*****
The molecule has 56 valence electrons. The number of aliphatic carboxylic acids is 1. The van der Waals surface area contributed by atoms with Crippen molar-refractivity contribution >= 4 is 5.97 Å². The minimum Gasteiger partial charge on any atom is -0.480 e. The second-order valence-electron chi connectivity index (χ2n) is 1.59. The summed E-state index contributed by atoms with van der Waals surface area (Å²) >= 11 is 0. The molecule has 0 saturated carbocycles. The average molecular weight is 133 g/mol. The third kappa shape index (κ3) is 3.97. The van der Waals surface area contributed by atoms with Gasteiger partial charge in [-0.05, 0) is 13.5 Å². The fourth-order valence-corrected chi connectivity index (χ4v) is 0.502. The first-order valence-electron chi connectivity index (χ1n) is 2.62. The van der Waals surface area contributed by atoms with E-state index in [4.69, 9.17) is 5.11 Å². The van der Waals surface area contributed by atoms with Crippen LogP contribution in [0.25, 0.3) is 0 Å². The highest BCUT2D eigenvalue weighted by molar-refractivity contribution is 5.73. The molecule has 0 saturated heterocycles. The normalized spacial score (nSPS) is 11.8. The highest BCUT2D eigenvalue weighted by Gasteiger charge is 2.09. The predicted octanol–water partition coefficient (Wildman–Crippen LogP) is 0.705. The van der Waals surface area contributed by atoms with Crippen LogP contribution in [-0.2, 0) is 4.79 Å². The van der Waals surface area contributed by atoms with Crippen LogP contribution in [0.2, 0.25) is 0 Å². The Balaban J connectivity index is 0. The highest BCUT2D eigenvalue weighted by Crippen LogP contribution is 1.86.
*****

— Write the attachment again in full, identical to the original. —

The molecule has 56 valence electrons. The number of aliphatic carboxylic acids is 1. The van der Waals surface area contributed by atoms with Crippen molar-refractivity contribution >= 4 is 5.97 Å². The minimum Gasteiger partial charge on any atom is -0.480 e. The second-order valence-electron chi connectivity index (χ2n) is 1.59. The summed E-state index contributed by atoms with van der Waals surface area (Å²) >= 11 is 0. The molecule has 0 saturated carbocycles. The average molecular weight is 133 g/mol. The third kappa shape index (κ3) is 3.97. The van der Waals surface area contributed by atoms with Gasteiger partial charge in [-0.05, 0) is 13.5 Å². The fourth-order valence-corrected chi connectivity index (χ4v) is 0.502. The first-order valence-electron chi connectivity index (χ1n) is 2.62. The van der Waals surface area contributed by atoms with E-state index in [4.69, 9.17) is 5.11 Å². The van der Waals surface area contributed by atoms with Crippen LogP contribution in [0.25, 0.3) is 0 Å². The highest BCUT2D eigenvalue weighted by molar-refractivity contribution is 5.73. The molecule has 0 saturated heterocycles. The normalized spacial score (nSPS) is 11.8. The highest BCUT2D eigenvalue weighted by Gasteiger charge is 2.09. The predicted octanol–water partition coefficient (Wildman–Crippen LogP) is 0.705. The van der Waals surface area contributed by atoms with Crippen LogP contribution in [-0.2, 0) is 4.79 Å². The van der Waals surface area contributed by atoms with Crippen LogP contribution in [0.2, 0.25) is 0 Å². The Balaban J connectivity index is 0. The highest BCUT2D eigenvalue weighted by Crippen LogP contribution is 1.86.